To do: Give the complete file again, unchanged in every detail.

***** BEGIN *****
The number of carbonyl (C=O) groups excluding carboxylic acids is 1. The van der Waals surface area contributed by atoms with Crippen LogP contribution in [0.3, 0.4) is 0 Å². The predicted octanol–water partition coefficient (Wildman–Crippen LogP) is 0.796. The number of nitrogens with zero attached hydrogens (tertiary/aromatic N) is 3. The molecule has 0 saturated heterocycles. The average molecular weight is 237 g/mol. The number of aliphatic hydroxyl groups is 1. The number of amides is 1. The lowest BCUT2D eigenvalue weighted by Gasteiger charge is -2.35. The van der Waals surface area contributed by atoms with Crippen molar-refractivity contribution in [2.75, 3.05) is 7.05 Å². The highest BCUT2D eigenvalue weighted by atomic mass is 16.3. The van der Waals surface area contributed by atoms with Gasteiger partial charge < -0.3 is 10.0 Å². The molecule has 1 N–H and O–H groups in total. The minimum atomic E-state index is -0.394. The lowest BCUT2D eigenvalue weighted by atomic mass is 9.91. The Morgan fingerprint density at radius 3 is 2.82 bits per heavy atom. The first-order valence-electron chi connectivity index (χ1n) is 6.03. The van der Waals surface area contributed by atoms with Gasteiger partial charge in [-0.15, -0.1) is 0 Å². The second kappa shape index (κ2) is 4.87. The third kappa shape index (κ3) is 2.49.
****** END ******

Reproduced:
The number of carbonyl (C=O) groups excluding carboxylic acids is 1. The van der Waals surface area contributed by atoms with Crippen LogP contribution in [0.3, 0.4) is 0 Å². The predicted octanol–water partition coefficient (Wildman–Crippen LogP) is 0.796. The number of nitrogens with zero attached hydrogens (tertiary/aromatic N) is 3. The molecule has 0 saturated heterocycles. The average molecular weight is 237 g/mol. The number of aliphatic hydroxyl groups is 1. The number of amides is 1. The lowest BCUT2D eigenvalue weighted by Gasteiger charge is -2.35. The van der Waals surface area contributed by atoms with Crippen molar-refractivity contribution in [2.75, 3.05) is 7.05 Å². The highest BCUT2D eigenvalue weighted by atomic mass is 16.3. The van der Waals surface area contributed by atoms with Gasteiger partial charge < -0.3 is 10.0 Å². The molecule has 1 N–H and O–H groups in total. The minimum atomic E-state index is -0.394. The lowest BCUT2D eigenvalue weighted by atomic mass is 9.91. The Morgan fingerprint density at radius 3 is 2.82 bits per heavy atom. The first-order valence-electron chi connectivity index (χ1n) is 6.03. The van der Waals surface area contributed by atoms with Gasteiger partial charge in [-0.15, -0.1) is 0 Å². The second kappa shape index (κ2) is 4.87. The third kappa shape index (κ3) is 2.49.